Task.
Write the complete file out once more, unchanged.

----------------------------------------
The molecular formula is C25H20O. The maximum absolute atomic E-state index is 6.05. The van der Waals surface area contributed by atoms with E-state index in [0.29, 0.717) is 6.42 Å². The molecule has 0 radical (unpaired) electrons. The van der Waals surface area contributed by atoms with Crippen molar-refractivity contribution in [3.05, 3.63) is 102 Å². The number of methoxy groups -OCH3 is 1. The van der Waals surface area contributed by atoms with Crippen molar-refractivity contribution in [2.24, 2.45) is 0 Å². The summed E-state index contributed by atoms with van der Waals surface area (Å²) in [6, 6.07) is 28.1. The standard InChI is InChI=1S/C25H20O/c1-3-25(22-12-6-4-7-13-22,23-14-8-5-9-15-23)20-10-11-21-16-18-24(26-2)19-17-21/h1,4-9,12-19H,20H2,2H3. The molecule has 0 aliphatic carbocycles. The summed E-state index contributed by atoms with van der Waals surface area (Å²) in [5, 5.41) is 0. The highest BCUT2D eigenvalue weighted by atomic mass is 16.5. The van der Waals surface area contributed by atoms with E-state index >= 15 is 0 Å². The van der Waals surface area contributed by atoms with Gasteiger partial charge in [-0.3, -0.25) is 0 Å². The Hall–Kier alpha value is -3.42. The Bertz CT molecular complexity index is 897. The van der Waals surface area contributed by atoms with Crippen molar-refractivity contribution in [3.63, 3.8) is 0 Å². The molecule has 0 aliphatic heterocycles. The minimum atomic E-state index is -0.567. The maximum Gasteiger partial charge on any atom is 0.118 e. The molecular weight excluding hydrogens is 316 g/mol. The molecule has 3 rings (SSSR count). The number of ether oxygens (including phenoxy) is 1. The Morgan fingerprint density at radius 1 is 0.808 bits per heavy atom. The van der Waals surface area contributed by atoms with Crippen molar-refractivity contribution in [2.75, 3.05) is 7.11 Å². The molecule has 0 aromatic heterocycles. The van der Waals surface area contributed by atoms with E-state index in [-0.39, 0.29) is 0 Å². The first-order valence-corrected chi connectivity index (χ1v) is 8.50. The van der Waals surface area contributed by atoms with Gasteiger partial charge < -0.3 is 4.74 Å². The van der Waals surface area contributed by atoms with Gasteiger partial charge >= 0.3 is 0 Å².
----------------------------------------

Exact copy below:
The molecular formula is C25H20O. The maximum absolute atomic E-state index is 6.05. The van der Waals surface area contributed by atoms with E-state index in [0.29, 0.717) is 6.42 Å². The molecule has 0 radical (unpaired) electrons. The van der Waals surface area contributed by atoms with Crippen molar-refractivity contribution in [3.05, 3.63) is 102 Å². The number of methoxy groups -OCH3 is 1. The van der Waals surface area contributed by atoms with Crippen molar-refractivity contribution in [2.24, 2.45) is 0 Å². The summed E-state index contributed by atoms with van der Waals surface area (Å²) in [6, 6.07) is 28.1. The standard InChI is InChI=1S/C25H20O/c1-3-25(22-12-6-4-7-13-22,23-14-8-5-9-15-23)20-10-11-21-16-18-24(26-2)19-17-21/h1,4-9,12-19H,20H2,2H3. The molecule has 0 aliphatic carbocycles. The summed E-state index contributed by atoms with van der Waals surface area (Å²) in [5, 5.41) is 0. The highest BCUT2D eigenvalue weighted by atomic mass is 16.5. The van der Waals surface area contributed by atoms with E-state index >= 15 is 0 Å². The van der Waals surface area contributed by atoms with Gasteiger partial charge in [-0.3, -0.25) is 0 Å². The Hall–Kier alpha value is -3.42. The Bertz CT molecular complexity index is 897. The van der Waals surface area contributed by atoms with Crippen molar-refractivity contribution in [3.63, 3.8) is 0 Å². The molecule has 0 aliphatic heterocycles. The minimum atomic E-state index is -0.567. The maximum Gasteiger partial charge on any atom is 0.118 e. The molecular weight excluding hydrogens is 316 g/mol. The molecule has 3 rings (SSSR count). The number of ether oxygens (including phenoxy) is 1. The Morgan fingerprint density at radius 1 is 0.808 bits per heavy atom. The van der Waals surface area contributed by atoms with Crippen molar-refractivity contribution in [2.75, 3.05) is 7.11 Å². The molecule has 0 aromatic heterocycles. The van der Waals surface area contributed by atoms with E-state index in [-0.39, 0.29) is 0 Å². The first-order valence-corrected chi connectivity index (χ1v) is 8.50. The van der Waals surface area contributed by atoms with Gasteiger partial charge < -0.3 is 4.74 Å². The van der Waals surface area contributed by atoms with Gasteiger partial charge >= 0.3 is 0 Å².